- Garden Day: as a group we help out in the gardening, construction or maintenance of the reserves grounds. This is hard but rewarding work!
- Mushroom Inventory: we search for new species of mushrooms in order to identify them, photograph them and collect their spore prints which are like a mushrooms finger print. In addition, we do searches at night to find bioluminescent mushrooms which light up the floor in an avatar-like fashion
- Tadpole Research: we have various projects related to tadpoles and often we need the help of volunteers to collect these tadpoles
- Bird Inventory: explore the forest strategically in order to inventory species of birds on the reserve as well as understand their distribution patterns and their seasonality.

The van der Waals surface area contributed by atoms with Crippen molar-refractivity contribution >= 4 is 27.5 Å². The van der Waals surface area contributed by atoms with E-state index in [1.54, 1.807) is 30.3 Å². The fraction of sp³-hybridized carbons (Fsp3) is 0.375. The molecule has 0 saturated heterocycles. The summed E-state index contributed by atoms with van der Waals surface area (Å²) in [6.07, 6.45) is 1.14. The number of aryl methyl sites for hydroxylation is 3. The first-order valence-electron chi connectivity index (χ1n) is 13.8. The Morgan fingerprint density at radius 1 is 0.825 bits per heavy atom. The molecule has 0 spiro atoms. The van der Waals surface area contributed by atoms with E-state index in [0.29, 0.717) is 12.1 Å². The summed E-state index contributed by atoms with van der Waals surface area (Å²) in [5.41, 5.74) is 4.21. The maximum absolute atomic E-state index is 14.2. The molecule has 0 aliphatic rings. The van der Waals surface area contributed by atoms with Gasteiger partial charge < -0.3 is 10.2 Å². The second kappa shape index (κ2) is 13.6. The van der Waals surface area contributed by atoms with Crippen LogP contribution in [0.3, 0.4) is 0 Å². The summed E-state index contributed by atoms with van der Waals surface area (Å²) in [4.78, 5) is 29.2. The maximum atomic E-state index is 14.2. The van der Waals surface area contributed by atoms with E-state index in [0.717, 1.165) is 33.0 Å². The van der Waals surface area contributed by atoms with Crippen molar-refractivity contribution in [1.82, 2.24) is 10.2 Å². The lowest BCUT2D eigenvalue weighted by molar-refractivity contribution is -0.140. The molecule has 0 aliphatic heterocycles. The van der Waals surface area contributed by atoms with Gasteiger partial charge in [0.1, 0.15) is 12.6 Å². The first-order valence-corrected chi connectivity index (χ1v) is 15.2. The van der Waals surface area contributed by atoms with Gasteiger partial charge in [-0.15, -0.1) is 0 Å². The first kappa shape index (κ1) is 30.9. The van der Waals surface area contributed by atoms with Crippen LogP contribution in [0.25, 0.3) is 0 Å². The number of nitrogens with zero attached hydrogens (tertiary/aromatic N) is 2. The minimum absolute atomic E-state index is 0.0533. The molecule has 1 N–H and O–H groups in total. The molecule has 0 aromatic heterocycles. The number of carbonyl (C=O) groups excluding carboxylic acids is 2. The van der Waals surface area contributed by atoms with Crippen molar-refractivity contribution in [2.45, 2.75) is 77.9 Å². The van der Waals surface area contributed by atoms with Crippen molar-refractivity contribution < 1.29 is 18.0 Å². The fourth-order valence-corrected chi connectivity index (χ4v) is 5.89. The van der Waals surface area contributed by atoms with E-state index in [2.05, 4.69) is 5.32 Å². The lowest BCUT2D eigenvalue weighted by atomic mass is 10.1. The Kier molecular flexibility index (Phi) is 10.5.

- Mammal Monitoring via Cameratraps: we have cameras filming 24/7 in the forest but all his data needs to be sorted. Volunteers are tasked with watching the footage, organizing the photos of mammals and identifying the species
- Fish Inventory: many birds are aquatic and live on the banks of rivers waiting to scoop up a fish. We study the biodiversity of fish in order to support the birds Celine releases and sometimes we need to bring them back a tasty snack.
Other volunteer roles:
- Photographers/Movie Producers: IPBio uses cameras for research on wildlife and as a result our biologists developed a passion for photography and filmmaking. Our interest in the interplay of photography, research and education lead to the creation of OBBIO – Observatory for Biodiversity, which captures footage aimed at producing eBooks, documentaries, and educational videos as well as using the images for research purposes. For example, our videos have been sold to Discovery Channel. Videos about the volunteer program are also needed every month as well as great photos for the website